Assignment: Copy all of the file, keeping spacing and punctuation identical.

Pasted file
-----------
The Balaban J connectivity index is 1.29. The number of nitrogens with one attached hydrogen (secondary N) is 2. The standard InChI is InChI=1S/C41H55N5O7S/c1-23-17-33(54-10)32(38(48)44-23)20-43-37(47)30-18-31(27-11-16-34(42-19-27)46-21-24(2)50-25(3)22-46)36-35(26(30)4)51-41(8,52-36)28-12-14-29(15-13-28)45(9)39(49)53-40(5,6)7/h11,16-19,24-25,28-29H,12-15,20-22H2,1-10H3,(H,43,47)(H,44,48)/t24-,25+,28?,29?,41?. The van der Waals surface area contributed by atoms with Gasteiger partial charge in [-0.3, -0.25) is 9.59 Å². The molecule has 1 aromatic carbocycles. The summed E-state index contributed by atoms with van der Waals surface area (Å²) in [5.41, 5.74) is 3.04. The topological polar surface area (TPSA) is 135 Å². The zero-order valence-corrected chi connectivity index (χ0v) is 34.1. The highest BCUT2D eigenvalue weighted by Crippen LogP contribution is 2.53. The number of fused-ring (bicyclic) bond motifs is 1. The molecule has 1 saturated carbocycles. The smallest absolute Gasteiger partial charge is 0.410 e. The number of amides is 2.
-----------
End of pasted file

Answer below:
The Balaban J connectivity index is 1.29. The number of nitrogens with one attached hydrogen (secondary N) is 2. The standard InChI is InChI=1S/C41H55N5O7S/c1-23-17-33(54-10)32(38(48)44-23)20-43-37(47)30-18-31(27-11-16-34(42-19-27)46-21-24(2)50-25(3)22-46)36-35(26(30)4)51-41(8,52-36)28-12-14-29(15-13-28)45(9)39(49)53-40(5,6)7/h11,16-19,24-25,28-29H,12-15,20-22H2,1-10H3,(H,43,47)(H,44,48)/t24-,25+,28?,29?,41?. The van der Waals surface area contributed by atoms with Gasteiger partial charge in [-0.3, -0.25) is 9.59 Å². The molecule has 1 aromatic carbocycles. The summed E-state index contributed by atoms with van der Waals surface area (Å²) in [5.41, 5.74) is 3.04. The topological polar surface area (TPSA) is 135 Å². The zero-order valence-corrected chi connectivity index (χ0v) is 34.1. The highest BCUT2D eigenvalue weighted by Crippen LogP contribution is 2.53. The number of fused-ring (bicyclic) bond motifs is 1. The molecule has 1 saturated carbocycles. The smallest absolute Gasteiger partial charge is 0.410 e. The number of amides is 2.